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Making Dumb Groups Smart

Cass Sunstein and Reid Hastie write in the Harvard Business Review:

“Since the beginning of human history, people have made decisions in groups. As the saying goes, two heads are better than one. If so, then three heads should be better than two, and four better still. With a hundred or a thousand, then, things are bound to go well—hence the supposed wisdom of crowds.”

group-think-3“The advantage of a group, wrote one early advocate of collective intelligence—Aristotle—is that “when there are many who contribute to the process of deliberation, each can bring his share of goodness and moral prudence…some appreciate one part, some another, and all together appreciate all.” The key is information aggregation: Different people take note of different “parts,” and if those parts are properly aggregated, they will lead the group to know more (and better) than any individual.”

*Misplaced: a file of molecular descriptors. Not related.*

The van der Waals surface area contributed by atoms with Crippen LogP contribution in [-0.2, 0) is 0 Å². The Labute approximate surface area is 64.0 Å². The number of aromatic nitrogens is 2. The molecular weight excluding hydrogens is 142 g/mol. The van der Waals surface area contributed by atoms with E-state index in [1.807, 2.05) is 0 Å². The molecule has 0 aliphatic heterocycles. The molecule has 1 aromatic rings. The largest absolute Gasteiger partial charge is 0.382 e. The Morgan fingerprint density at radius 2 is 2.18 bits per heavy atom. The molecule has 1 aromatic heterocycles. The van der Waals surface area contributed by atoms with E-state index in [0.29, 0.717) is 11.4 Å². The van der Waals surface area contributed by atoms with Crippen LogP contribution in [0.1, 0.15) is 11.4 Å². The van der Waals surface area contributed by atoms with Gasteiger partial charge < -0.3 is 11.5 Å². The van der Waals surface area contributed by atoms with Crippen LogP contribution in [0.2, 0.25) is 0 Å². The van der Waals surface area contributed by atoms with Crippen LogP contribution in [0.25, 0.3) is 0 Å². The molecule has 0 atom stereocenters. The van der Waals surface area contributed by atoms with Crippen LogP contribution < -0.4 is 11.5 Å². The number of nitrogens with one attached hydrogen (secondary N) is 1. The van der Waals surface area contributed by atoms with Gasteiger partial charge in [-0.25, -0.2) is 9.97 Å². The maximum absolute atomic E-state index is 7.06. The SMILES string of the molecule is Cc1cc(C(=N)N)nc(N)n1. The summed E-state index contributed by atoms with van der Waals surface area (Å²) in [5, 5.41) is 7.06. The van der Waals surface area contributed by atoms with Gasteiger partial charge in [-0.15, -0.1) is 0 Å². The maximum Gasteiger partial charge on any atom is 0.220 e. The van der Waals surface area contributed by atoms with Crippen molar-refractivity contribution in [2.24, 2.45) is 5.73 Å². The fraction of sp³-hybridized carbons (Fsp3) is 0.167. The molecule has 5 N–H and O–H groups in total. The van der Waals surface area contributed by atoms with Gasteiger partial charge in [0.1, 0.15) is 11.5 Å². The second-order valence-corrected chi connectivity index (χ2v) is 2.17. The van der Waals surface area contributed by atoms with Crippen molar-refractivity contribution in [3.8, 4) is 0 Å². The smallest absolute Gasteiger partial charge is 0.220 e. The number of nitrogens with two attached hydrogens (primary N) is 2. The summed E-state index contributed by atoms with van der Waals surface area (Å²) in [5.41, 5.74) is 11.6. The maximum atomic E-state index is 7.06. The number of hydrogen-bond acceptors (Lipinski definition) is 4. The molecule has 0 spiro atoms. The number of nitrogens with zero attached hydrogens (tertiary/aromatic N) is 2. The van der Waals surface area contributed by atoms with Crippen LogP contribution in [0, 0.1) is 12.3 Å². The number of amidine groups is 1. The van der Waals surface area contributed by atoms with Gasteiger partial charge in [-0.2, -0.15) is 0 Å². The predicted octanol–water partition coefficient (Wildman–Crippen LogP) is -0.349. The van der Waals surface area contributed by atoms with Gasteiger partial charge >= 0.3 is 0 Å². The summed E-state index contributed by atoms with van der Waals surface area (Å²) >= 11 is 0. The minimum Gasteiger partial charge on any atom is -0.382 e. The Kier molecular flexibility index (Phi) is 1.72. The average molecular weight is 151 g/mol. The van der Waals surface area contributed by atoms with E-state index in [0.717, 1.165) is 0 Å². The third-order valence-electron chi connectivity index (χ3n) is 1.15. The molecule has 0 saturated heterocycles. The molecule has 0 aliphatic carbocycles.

“Unfortunately, groups all too often fail to live up to this potential. Companies bet on products that are doomed to fail, miss out on spectacular opportunities, pursue unsuccessful competitive strategies. In governments, policy judgments misfire, hurting thousands or even millions of people in the process.”

“A smaller but nonetheless substantial body of research… has focused on the decision-making strengths and weaknesses of groups and teams. But little of this work has trickled into the public consciousness, and it has yet to have a noticeable effect on actual practice. It’s time for that to change. We aim to bring behavioral research into direct contact with the question of group performance—to describe the main ways in which groups go astray and to offer some simple suggestions for improvement.”